and an additional $4000 for any time beyond that, as I determined that such request was neither
reasonable nor appropriate. Dkt. No. 43. The Court reiterates that flat fees for expert appearances
are “disfavored” and are generally considered unreasonable. Nnodimele v. City of New York, 2015
WL 4461008, at *2 (E.D.N.Y. July 21, 2015) (“Flat fees are disfavored because courts expect some
reasonable relationship between the services rendered and the remuneration to which an expert is
entitled.”) (internal quotations and citation omitted); see, e.g., Korabik v. Arcelormittal Plate LLC,
2015 WL 5719791, at *2 (E.D.N.Y. Sept. 29, 2015); (quoting Kreyn v. Gateway Target, 2008 WL
2946061, at *1 (E.D.N.Y. July 31, 2008), for the proposition that “[a] flat fee for an expert’s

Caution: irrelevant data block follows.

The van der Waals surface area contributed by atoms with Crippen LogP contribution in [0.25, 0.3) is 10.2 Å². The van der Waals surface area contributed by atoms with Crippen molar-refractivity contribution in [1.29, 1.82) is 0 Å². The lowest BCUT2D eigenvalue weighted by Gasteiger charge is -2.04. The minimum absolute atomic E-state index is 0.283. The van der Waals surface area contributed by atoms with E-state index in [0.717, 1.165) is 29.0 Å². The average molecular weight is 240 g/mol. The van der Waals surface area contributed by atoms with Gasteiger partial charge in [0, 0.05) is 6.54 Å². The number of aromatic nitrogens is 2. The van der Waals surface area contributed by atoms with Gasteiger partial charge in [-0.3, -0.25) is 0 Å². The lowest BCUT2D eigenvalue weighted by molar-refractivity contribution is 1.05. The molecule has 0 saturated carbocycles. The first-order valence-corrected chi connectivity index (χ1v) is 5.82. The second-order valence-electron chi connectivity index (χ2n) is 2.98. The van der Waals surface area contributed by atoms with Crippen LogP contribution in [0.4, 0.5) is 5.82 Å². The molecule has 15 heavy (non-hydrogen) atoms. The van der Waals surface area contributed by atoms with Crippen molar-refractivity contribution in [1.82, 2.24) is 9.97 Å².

appearance, however, is generally unreasonable”).
At the Court conference it was determined that the deposition would proceed forward, and
that the issue of the reasonable fee would be resolved by consent, or, failing that, with a motion to
be filed after the deposition. Dkt. No. 43. In addition, at the direction of the Court, the deposition
was held in Syracuse, New York,close to Dr. Reagles’s work, so that he would not be substantially
inconvenienced. Id. According to the Defendants’ submissions, the deposition was conducted in
a timely manner and lasted approximately two hours. Dkt. No. 44-1, Helena Lynch, Esq., Decl.,
dated Feb. 25, 2016, at ¶ 22. At the end of the deposition, Dr. Reagles requested to be paid $750
per hour for his deposition time, and $390 per hour for the five and one half hours he spent for